Among Ali Mian's utterances are:

§ "Muslims all over the world, including those of India, were hopefully looking up to Pakistan for help and guidance... The Pakistani debacle of 1971 had caused immense grief to Indian Muslims." This said at an Islamic aConference reception at Karachi in 1978, and referring to Pakistan's defeat in the Indo-Pak War.

§ In India, the slaughtering of cows is "a great Islamic act."

§ "To pray for soldiers would mean to pray for the defeat of Jehadis." This, in response to being asked to pray for the victory of the Indian defence forces fighting in Kargil.

§ "We cannot live in this country in a situation where we are separated from our Islamic identity and way of life. We declare that we are not prepared to accept such life of animals who want only food and security." A directive issued to the large congregation of Talibi Jamaat at Nadwatul Ulema in June 1999, during the Kargil conflict.

Such are the "scholars" and "theologians" of the "minority educational institutions" of India. And, by dint of the support they are able to garner -- from their own communities and from Hindu secularists -- they deserve to be above the law.

As for Balasaheb, apart from those who are widely known as "lumpen" -- Marathi mill workers, girni kamgars, cabbies, bus conductors, the backbone of the work force of Bombay -- he's got three people rooting for him: Francois Gautier -- "Everybody calls Thackeray a fascist or a madman, but let a Hindu minority in Saudi Arabia, or even in Europe, try to denigrate the Virgin Mary or Jesus, and see what happens. At least the man has guts, whatever his excesses." Dara Singh -- "But yes, if I like anyone speaking, it is Bal Thackeray. He calls a spade a spade and I like the way he talks." And, of course, Varsha Bhosle.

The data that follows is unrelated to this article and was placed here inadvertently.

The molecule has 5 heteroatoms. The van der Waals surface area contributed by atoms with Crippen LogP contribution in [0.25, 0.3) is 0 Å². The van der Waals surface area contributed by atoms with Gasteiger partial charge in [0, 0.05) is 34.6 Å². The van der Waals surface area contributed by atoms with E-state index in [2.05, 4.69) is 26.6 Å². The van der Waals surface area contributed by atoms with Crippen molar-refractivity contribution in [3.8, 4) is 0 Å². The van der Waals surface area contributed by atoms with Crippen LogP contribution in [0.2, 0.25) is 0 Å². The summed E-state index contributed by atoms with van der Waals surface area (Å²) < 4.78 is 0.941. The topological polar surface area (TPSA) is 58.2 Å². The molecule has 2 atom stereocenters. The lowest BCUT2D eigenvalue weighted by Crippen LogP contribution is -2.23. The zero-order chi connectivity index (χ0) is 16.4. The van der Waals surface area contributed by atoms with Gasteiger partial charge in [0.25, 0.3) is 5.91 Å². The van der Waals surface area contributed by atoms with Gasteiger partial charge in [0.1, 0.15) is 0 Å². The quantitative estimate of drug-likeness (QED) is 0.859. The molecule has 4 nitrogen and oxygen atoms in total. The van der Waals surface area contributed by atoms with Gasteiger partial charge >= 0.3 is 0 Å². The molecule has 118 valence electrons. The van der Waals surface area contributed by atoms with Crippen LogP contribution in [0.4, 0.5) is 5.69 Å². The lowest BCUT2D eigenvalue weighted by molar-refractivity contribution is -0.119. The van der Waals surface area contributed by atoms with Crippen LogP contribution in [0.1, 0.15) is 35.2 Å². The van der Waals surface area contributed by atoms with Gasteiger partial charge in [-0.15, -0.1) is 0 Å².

The charge against which Balasaheb has been arrested is not for murdering poor, innocent Muslims. It's for writing editorials condemning the communal behaviour of Muslims. I suppose I should say "some Muslims," but I'm in Thackeray mode today. Since Balasaheb's philosophy is said to be "repugnant to most civilised people of Mumbai," it follows that I'm automatically ruled out from that class which must pillory him as a matter of secularist principle. I write the kind of stuff that's written in Saamna -- it may be emotional, it may be opinionated, but it ain't lies, babe. If truth -- even if it be one's biased take on events -- is poisonous, so be it. But be aired, it must. I have written reams on the Srikrishna Committee report and why I think it's not worth the paper it's printed on. I *believe* that when the riots were on in Bombay, the Shiv Sena protected Hindus. No report, no judgement has yet been able to make me reconsider that.

I have no axe to grind with the government for proceeding against Balasaheb, no matter what its motives. What I want is to see whether Hindus are aware that two kinds of justice systems exist in India: One that is applicable to the Ali Mians, and one that's for the Bal Thackerays. If they know, they will see that justice is done. After all, democracy is not the rule of the "educated," "civilised" elite; the "lumpen" element -- that which suffered the most during the riots -- should also have its say.